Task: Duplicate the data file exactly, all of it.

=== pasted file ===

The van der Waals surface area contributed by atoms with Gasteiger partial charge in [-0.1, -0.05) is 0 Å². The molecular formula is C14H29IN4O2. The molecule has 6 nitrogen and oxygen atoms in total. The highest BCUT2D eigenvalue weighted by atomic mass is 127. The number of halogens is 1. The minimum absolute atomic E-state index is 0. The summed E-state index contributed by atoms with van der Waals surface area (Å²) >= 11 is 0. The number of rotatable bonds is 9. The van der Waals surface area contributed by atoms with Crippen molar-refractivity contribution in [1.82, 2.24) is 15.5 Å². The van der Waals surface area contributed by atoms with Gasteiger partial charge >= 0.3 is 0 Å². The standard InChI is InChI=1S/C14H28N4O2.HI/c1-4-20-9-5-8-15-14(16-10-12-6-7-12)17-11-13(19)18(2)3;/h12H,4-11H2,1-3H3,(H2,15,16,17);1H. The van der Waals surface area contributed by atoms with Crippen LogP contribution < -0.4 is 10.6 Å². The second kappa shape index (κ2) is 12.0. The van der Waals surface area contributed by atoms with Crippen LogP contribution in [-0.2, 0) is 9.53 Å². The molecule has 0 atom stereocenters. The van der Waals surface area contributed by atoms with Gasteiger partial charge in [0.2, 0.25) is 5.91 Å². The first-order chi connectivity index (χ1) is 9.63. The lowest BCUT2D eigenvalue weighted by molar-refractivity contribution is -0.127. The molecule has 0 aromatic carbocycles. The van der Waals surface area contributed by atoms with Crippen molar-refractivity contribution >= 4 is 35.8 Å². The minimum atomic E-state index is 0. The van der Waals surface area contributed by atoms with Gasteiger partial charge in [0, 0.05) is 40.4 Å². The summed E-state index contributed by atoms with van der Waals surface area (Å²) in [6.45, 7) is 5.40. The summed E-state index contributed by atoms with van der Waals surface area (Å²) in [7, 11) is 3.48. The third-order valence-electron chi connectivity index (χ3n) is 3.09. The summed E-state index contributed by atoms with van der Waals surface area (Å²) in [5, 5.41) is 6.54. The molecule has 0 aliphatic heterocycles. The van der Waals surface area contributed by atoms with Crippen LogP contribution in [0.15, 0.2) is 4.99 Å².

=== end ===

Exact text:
The van der Waals surface area contributed by atoms with Gasteiger partial charge in [-0.1, -0.05) is 0 Å². The molecular formula is C14H29IN4O2. The molecule has 6 nitrogen and oxygen atoms in total. The highest BCUT2D eigenvalue weighted by atomic mass is 127. The number of halogens is 1. The minimum absolute atomic E-state index is 0. The summed E-state index contributed by atoms with van der Waals surface area (Å²) >= 11 is 0. The number of rotatable bonds is 9. The van der Waals surface area contributed by atoms with Crippen molar-refractivity contribution in [1.82, 2.24) is 15.5 Å². The van der Waals surface area contributed by atoms with Gasteiger partial charge >= 0.3 is 0 Å². The standard InChI is InChI=1S/C14H28N4O2.HI/c1-4-20-9-5-8-15-14(16-10-12-6-7-12)17-11-13(19)18(2)3;/h12H,4-11H2,1-3H3,(H2,15,16,17);1H. The van der Waals surface area contributed by atoms with Crippen LogP contribution < -0.4 is 10.6 Å². The second kappa shape index (κ2) is 12.0. The van der Waals surface area contributed by atoms with Crippen LogP contribution in [-0.2, 0) is 9.53 Å². The molecule has 0 atom stereocenters. The van der Waals surface area contributed by atoms with Gasteiger partial charge in [0.2, 0.25) is 5.91 Å². The first-order chi connectivity index (χ1) is 9.63. The lowest BCUT2D eigenvalue weighted by molar-refractivity contribution is -0.127. The molecule has 0 aromatic carbocycles. The van der Waals surface area contributed by atoms with Crippen molar-refractivity contribution >= 4 is 35.8 Å². The minimum atomic E-state index is 0. The van der Waals surface area contributed by atoms with Gasteiger partial charge in [0, 0.05) is 40.4 Å². The summed E-state index contributed by atoms with van der Waals surface area (Å²) in [6.45, 7) is 5.40. The summed E-state index contributed by atoms with van der Waals surface area (Å²) in [7, 11) is 3.48. The third-order valence-electron chi connectivity index (χ3n) is 3.09. The summed E-state index contributed by atoms with van der Waals surface area (Å²) in [5, 5.41) is 6.54. The molecule has 0 aliphatic heterocycles. The van der Waals surface area contributed by atoms with Crippen LogP contribution in [0.15, 0.2) is 4.99 Å².